Students, staff rally to support awareness for breast cancer

Leah Matlin, Features Editor

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Junior Maddie Guest poses with the bracelets she created and sold in order to raise money for the Cancer Wellness Center and the Breast Cancer Research Foundation. Chemistry teacher Kelly Reimer said Guest is one of many students who has been supportive throughout her battle against cancer. Photo by Richard Chu

When chemistry teacher Kelly Reimer went in for her annual checkup on Feb. 20, 2017, her doctor found lumps in her breasts.

According to Reimer, even though doctors did not initially think the lumps looked cancerous, they still sent her to get an ultrasound.

“One thing that stood out from that appointment was that the radiologist just kept repeating, ‘It’s odd, it’s odd,’ two words that you don’t want to hear from a doctor about something going on with your body,” Reimer said.

She was given the option of waiting six more months to get another ultrasound, or she could see a surgeon. However, Reimer said the two words, “it’s odd”, from the appointment made her want to see a surgeon. Her surgeon didn’t believe the lumps were necessarily cancerous, but the two words from her previous appointment kept sticking out to her. Eventually she decided to get a lumpectomy, a procedure which removed the lumps from her breasts and determined if they were cancerous.

“In the back of my mind, I kind of knew,” said Reimer. “Like, my gut was telling me that something was wrong.”

On April 17, 2017, Reimer was officially diagnosed with breast cancer.

“I was diagnosed with stage one breast cancer, but I have a breast cancer gene, so I [decided] to have a double mastectomy,” said Reimer. “I [had] both of my breasts removed.”

Although she is not treating Reimer, Catherine Pesce, director of the breast surgical program at NorthShore Medical Group, said in a phone interview that cancer begins from a genetic mutation. The body’s ability to correct the mutation is what keeps cancer from happening. However, when the body does not correct the problem, cancer cells grow and replicate.

“What I talk [about] most with patients, as a surgeon, is how we want to treat [breast cancer] surgically,” said Pesce. “The way that we approach that is with either a mastectomy, which means removal of the entire breast, or you could do a lumpectomy if the tumor is small.”

Reimer said in addition to her two surgeries, she has had three rounds of chemotherapy. Some of the symptoms that she has faced have included nausea, fatigue and chills.

According to Reimer, during difficult times, her students have been very understanding. When she told her classes last year that she was diagnosed with breast cancer, junior Maddie Guest decided to design and sell bracelets. The money raised from the bracelets was donated to the Cancer Wellness Center and the Breast Cancer Research Foundation.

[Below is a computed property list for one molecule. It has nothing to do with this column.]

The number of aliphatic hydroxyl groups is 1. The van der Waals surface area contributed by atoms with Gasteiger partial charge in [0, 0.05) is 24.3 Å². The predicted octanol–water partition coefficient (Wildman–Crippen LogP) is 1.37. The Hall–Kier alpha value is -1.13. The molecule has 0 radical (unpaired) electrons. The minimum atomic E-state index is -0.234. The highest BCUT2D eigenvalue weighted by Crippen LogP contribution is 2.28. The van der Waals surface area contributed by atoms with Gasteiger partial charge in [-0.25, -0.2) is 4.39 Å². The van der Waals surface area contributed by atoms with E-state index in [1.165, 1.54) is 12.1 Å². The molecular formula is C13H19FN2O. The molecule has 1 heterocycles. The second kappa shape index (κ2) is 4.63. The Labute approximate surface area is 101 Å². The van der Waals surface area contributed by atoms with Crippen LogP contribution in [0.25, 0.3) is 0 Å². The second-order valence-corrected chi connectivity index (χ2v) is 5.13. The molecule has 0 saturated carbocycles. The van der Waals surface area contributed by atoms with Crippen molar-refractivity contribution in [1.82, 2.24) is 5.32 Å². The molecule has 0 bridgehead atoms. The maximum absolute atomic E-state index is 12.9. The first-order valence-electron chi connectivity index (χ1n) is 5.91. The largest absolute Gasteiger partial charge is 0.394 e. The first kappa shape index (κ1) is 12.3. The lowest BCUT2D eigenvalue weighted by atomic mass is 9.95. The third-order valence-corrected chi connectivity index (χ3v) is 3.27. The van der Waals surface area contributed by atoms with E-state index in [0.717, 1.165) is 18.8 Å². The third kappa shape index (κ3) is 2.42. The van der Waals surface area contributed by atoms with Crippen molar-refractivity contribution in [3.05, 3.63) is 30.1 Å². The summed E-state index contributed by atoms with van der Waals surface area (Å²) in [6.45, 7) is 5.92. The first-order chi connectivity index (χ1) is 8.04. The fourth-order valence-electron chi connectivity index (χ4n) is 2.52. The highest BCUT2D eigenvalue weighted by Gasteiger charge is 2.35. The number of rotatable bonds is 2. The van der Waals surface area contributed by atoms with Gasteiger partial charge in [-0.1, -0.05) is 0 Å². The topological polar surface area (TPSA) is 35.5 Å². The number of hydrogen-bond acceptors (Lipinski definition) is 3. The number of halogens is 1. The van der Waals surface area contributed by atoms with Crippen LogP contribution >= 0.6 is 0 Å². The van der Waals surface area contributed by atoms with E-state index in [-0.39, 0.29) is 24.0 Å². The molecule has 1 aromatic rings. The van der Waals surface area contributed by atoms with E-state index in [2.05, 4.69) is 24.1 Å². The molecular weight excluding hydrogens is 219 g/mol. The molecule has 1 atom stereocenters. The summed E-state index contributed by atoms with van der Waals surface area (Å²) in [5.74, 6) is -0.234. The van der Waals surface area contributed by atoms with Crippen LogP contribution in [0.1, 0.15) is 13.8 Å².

“Maddie came up to me the day after I told their class, offering support and … bringing up the idea of selling bracelets to raise money for [cancer],” Reimer said.

Guest said the bracelets were sold for $1 and had the phrases ‘Fight Like a Girl’ and ‘Team Reimer’ written on them with the breast cancer ribbon embossed into the bracelets. The bracelet fundraiser raised about $900.

According to Reimer, her students have also helped in little ways such as using hand sanitizer in class. The hand sanitizer is used as a precaution because surfaces are covered with bacteria and viruses. If Reimer were to get sick, she could end up hospitalized in order to prevent a minor sickness from becoming more serious.  

“It was actually really sweet [because] the first wave of students that came in didn’t [use hand sanitizer], and then one did and then they’re all jumping up to go and use hand sanitizer like, ‘Oh, we’re sorry, we’re sorry,’” Reimer said.

While Reimer’s students have been supportive, Breast Cancer Awareness Month has brought fundraising to the halls of Glenbrook North.

According to Peggy Holecek, GBN Goes Pink coordinator, GBN also makes an effort every year around October to raise money for the Cancer Wellness Center and a clinical trial relating to cancer, which is different every year. She feels that GBN Goes Pink is a good way to give back to the community.

“I think [GBN Goes Pink is] important because it raises awareness about cancer in general,” said Holecek. “I think it empowers us to feel like we are able to do something about cancer, because cancer, sadly, has impacted everyone.”

Reimer said that she still plans to have one more surgery at the end of this year or early next year in order to finish up her reconstruction process.

“Be proactive,” said Reimer. “If you feel like something’s wrong with your body, go and get it checked out. … I [was just] sticking with my annual appointment and was fortunate enough to [catch the tumor].”

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Students, staff rally to support awareness for breast cancer